British and French troops do battle in colonial America, with aid from various native American war parties. The British troops enlist the help of local colonial militia men, who are reluctant to leave their homes undefended. A budding romance between a British officer's daughter and an independent man who was reared as a Mohican complicates things for the British officer, as the adopted Mohican pursues his own agenda despite the wrath of different people on both sides of the conflict. Written by
Ed Sutton <email@example.com>
When the film was pushed back from its original summer release in 1992 to September, Composer Randy Edelman was brought in to provide additional music after Trevor Jones could not return to the film due to other commitments after having written about fifty minutes of music to rework his score from the film's original three hour cut. Edelman would provide about twenty-eight-and-a-half minutes. Edelman was then in charge of assembling the music for the new cut of the film which clocked in at about 114 minutes which included Jones' music, Edelman's, and all the source material by Daniel Lanois and Clannad. Jones and Edelman did not work together on the score which is why their names on the credits are separate from one another. The subsequent soundtrack album also represents this as Jones' music is separated from Edelman's as the album's first half is Jones' score followed by Edelman's and ending with Clannad's song to round it out. All told with their musical contributions to the film, Jones and Edelman's score combined round out to approximately seventy-eight minutes without the source music. See more »
When Chingachgook hits Magua's arm with the war club, the club bends, showing that it was actually rubber. See more »
1757 / The American colonies. / It is the 3rd year of the war between England and France for the possession of the continent. / Three men, the last of a vanishing people, are on the frontier west of the Hudson River.
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The Last of the Mohicans is a timeless tale of the 18th century frontier and the virtue and tragedy that results when the uniquely different cultures of the French, English, Native Americans, and colonists collide. Based on James Fenimore Cooper's literary genius, The Last of the Mohicans transports the viewer back to a time of America's youth in a brilliant, mesmerizing fashion.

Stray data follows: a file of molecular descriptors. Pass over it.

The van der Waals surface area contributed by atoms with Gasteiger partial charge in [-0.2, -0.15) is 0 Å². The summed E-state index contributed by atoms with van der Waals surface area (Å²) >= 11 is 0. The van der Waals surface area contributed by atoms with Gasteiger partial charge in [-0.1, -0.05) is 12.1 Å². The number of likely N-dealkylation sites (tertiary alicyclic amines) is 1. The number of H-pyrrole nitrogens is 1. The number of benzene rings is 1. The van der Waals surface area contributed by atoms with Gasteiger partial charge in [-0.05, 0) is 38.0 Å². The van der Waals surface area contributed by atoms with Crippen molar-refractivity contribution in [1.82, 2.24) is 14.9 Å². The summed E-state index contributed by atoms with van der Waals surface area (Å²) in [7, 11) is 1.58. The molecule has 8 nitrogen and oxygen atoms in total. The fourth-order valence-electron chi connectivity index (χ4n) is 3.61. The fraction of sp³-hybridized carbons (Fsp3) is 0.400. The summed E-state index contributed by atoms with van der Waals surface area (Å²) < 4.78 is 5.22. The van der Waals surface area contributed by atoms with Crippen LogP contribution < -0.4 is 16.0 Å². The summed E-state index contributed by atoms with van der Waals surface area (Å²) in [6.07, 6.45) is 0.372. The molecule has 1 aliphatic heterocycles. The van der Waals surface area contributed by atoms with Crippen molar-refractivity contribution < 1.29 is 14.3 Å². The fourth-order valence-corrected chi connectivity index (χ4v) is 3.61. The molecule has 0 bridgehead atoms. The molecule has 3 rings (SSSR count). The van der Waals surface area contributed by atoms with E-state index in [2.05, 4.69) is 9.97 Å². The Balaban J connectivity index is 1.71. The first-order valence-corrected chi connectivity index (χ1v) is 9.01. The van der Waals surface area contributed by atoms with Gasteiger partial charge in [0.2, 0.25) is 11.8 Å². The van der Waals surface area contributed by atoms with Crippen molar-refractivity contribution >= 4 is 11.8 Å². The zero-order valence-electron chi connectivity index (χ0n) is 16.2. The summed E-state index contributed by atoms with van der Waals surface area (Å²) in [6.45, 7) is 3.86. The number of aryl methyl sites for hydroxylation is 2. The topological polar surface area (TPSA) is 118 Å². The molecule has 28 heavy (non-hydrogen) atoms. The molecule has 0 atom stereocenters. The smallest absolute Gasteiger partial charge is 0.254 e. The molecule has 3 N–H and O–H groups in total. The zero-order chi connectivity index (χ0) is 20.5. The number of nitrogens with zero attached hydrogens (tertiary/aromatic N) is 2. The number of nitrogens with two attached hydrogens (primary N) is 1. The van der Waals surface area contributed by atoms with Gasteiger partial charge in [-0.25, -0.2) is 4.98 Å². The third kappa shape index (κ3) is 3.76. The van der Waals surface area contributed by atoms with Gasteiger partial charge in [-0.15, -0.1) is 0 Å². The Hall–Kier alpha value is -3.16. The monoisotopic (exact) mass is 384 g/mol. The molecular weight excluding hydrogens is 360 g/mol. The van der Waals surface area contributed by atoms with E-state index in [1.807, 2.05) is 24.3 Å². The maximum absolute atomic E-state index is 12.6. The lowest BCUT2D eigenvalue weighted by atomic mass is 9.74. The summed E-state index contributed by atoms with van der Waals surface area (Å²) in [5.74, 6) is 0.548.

The story centers on an eclectic band of travelers, thrust together by fate and their attempt to escape danger and reach the besieged British fort, William-Henry. Deep within the western forests of colonial New York, Hawkeye, the white, adopted son and brother of the Mohicans, tries desperately to avoid an ever-increasing war. He is forced to act when, along with his Mohican father and brother, he encounters two endangered sisters trying to reach their father, a British colonel in command at the fort. Hawkeye, the rustic tracker, and Cora, the refined, eldest daughter, are naturally drawn together (much to the dismay of Major Heyward, an intriguing character who also vies for Cora's affections). Tensions and passions arise between the characters as a whirlwind of conflict and violence rages around them. In the end, each character must face heart-wrenching decisions that will affect their very lives, and the lives of those around them.
I especially love the way that the film depicts the perspectives of each of the groups involved. Whether the group is competing for military superiority or simple existence in their homeland, the viewer is given a true sense of their mindset in the midst of a great conflict. It is difficult to say one side or the other is completely to blame for the events that take place. Even the story's main antagonist, Magua (wonderfully portrayed by Wes Studi, Dances with Wolves) draws in a fair amount of empathy.
The Last of the Mohicans is a marvelous, visual adventure that thoroughly reveals the horrors of warfare, the wildness of a chaste frontier, and the fated and ill-fated romances of the characters involved.
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